Last night, while in bed, I realized that I hadn't given my dad his evening pills. One of which was a blood pressure pill. Needless to say, I won't be making this mistake again. It was a complete oversight, only because I am managing SO MUCH. Let me remind my readers that we moved my parents into their current home LAST MONDAY and TUESDAY. A move is hard enough, but with a health care crisis, good luck. In the month I have been here, I have missed one dosage of medication, which I think is remarkable. 

Yet when my dad's PT got here today, my dad's blood pressure was so high, that therapy wasn't allowed to be performed today. The therapist had to report the high pressure to the health care company, which sent the info to my dad's doctor. You can imagine how these people made me feel today. No one has any compassion for the caregiver. At all! It is disheartening and it is 7pm and I am ready to scream. 

As my dad is experiencing constipation again, the same thing that landed him in the hospital on June 16th! I just called the doctor and I have no idea what the evening will hold for us! I literally feel this situation is critical at best and that my dad needs round the clock supervision and support.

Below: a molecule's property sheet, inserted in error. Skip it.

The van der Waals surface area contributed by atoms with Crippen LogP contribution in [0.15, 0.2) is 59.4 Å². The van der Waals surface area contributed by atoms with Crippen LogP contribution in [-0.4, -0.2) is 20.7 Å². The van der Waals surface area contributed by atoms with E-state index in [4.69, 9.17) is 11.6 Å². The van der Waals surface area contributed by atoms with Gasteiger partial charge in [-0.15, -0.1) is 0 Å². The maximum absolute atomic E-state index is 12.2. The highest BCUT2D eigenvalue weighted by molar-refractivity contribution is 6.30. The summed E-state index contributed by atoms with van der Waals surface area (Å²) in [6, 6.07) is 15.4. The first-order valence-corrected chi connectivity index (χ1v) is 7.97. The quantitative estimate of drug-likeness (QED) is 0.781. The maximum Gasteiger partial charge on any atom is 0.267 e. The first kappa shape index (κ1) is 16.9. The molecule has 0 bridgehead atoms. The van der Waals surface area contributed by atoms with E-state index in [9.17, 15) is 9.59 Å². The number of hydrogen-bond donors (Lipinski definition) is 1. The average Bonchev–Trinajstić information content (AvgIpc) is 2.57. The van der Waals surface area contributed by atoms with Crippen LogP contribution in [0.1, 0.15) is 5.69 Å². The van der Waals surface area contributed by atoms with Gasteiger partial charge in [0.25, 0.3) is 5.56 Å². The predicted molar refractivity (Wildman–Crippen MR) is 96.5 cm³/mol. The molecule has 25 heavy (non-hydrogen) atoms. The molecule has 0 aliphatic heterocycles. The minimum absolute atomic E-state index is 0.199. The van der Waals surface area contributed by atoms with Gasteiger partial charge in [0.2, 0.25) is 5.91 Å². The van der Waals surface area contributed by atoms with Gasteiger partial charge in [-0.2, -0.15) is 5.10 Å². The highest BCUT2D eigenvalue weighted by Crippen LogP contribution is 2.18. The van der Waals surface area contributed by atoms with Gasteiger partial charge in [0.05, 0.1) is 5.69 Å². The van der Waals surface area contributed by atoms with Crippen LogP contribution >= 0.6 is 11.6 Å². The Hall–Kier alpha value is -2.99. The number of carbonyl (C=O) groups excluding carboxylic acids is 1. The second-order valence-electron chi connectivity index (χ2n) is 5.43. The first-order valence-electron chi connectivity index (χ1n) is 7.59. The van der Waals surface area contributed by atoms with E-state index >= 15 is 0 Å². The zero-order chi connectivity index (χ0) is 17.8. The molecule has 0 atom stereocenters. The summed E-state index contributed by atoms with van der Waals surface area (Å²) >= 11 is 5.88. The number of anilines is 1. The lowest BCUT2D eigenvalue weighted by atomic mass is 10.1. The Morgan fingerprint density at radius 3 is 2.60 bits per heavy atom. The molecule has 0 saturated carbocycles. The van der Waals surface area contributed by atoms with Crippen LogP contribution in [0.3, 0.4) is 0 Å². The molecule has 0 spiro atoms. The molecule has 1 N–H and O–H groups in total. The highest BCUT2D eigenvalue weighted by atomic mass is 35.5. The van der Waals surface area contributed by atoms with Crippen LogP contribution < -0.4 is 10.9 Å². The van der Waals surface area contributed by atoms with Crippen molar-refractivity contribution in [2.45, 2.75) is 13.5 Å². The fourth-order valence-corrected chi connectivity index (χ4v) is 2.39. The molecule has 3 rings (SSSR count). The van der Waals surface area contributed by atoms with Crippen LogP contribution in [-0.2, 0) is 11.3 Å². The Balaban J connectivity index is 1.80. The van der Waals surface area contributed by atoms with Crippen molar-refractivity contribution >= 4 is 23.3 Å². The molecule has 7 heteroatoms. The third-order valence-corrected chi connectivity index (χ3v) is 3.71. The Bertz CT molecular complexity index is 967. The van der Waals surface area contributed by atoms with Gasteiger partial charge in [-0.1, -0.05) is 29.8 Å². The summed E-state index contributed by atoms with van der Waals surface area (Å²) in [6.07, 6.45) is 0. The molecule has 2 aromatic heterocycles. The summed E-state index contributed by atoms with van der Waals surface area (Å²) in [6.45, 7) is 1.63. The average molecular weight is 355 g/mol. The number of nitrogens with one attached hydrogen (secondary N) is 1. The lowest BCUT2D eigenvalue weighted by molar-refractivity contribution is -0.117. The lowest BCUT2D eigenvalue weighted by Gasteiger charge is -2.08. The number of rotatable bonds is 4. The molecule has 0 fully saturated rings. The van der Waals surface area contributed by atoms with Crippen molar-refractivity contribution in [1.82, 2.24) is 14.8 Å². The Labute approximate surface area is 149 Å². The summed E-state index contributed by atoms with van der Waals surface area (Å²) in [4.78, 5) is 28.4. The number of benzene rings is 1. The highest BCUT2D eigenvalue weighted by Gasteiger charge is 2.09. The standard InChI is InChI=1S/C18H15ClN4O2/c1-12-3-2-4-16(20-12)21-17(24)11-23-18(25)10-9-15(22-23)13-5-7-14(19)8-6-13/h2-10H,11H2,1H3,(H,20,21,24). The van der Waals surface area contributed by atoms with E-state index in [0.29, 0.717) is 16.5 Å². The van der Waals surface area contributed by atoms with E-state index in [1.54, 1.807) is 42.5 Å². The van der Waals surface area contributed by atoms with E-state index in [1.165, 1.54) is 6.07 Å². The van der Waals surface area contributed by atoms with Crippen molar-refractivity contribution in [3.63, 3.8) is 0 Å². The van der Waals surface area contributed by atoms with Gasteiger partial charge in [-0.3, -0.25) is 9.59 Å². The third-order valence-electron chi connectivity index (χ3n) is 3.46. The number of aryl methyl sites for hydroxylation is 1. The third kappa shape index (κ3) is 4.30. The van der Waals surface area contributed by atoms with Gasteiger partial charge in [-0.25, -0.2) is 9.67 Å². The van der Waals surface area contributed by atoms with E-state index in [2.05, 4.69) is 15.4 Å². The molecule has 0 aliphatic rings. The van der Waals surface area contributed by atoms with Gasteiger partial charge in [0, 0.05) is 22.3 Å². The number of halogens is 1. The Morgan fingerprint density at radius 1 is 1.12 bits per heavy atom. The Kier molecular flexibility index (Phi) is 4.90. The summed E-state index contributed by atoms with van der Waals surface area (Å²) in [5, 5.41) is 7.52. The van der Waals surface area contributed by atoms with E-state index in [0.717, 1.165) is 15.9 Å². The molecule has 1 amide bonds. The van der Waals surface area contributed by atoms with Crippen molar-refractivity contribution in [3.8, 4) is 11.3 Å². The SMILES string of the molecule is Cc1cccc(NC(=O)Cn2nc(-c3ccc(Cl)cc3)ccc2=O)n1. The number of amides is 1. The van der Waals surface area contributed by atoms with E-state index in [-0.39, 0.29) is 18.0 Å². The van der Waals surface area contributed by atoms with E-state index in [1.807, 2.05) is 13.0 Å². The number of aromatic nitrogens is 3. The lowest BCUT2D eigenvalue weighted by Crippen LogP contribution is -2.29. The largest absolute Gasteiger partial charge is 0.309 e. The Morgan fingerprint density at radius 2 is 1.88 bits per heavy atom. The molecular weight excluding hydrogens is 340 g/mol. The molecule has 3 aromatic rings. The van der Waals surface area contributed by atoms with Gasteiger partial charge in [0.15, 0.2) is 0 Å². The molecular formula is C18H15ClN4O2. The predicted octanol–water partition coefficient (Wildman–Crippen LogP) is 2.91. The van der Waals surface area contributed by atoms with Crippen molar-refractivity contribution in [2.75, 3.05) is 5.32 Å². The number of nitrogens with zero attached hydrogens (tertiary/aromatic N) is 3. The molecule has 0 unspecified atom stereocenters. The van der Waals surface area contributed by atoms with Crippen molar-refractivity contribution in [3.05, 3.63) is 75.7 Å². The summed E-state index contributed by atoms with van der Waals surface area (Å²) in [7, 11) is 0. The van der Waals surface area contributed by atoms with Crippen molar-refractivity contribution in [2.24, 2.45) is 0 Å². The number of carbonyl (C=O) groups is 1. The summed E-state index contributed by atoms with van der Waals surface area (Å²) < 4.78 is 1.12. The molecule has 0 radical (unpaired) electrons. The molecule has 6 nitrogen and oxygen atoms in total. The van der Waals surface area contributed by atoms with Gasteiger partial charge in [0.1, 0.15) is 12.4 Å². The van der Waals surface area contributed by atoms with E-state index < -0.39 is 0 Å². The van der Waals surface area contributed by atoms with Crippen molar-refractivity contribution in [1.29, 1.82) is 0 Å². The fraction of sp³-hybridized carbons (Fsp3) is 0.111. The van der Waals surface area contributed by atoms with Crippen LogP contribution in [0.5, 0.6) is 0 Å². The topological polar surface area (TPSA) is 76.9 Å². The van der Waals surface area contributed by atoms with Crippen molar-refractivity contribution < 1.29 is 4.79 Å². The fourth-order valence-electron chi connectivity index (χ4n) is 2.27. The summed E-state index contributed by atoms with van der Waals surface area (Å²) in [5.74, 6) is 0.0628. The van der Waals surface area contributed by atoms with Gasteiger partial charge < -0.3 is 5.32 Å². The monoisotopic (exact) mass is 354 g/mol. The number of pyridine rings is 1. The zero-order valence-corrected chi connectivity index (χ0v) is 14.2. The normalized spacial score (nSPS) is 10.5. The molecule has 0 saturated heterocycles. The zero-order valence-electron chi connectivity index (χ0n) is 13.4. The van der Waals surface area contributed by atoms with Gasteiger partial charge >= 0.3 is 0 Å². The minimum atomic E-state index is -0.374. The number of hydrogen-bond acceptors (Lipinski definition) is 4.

June 28, 2020

Sunday, June 28, 2020

Sunday, June 28, 2020

Tonight's picture was taken in August of 2007. We were staying at a hotel in San Diego and I am quite sure I snapped this photo because this was a rare sight! Mattie was in his pajamas and sitting still. It took a lot to wear Mattie out, and my joke was he had two modes.... on and off. Nothing in between. 

Quote of the day: Today's coronavirus update from Johns Hopkins
  • number of people diagnosed with the virus: 2,548,143
  • number of people who died from the virus: 125,793

It was another day in paradise. I am being facetious, if you can't tell. The caregiver assigned to work with my dad yesterday returned today. Yesterday, she seemed refreshing and today she was grating, bordering on inappropriate. Why? Besides the fact that she thinks she knows better and wants to correct us on how we do things in our own home, she is non-stop chatter. Chatter that focuses on herself. You know the kind of talk that can give you an overwhelming headache? This is her. I could potentially put up with all of that, but then she is working hard to recruit us away from the caregiving agency we signed a contract with in order to work with her independently. Naturally, she would get more money if we paid her privately. But there are many problems with her suggestion! First of which is we signed a caregiving agency contract and hiring a caregiver privately who we found through the agency, would result in a $25,000 fine. Putting the fine aside, it makes no sense to put all your eggs in one basket. As people get sick, things happen, and what would happen to the continuity of care for my dad if we worked with ONE caregiver privately?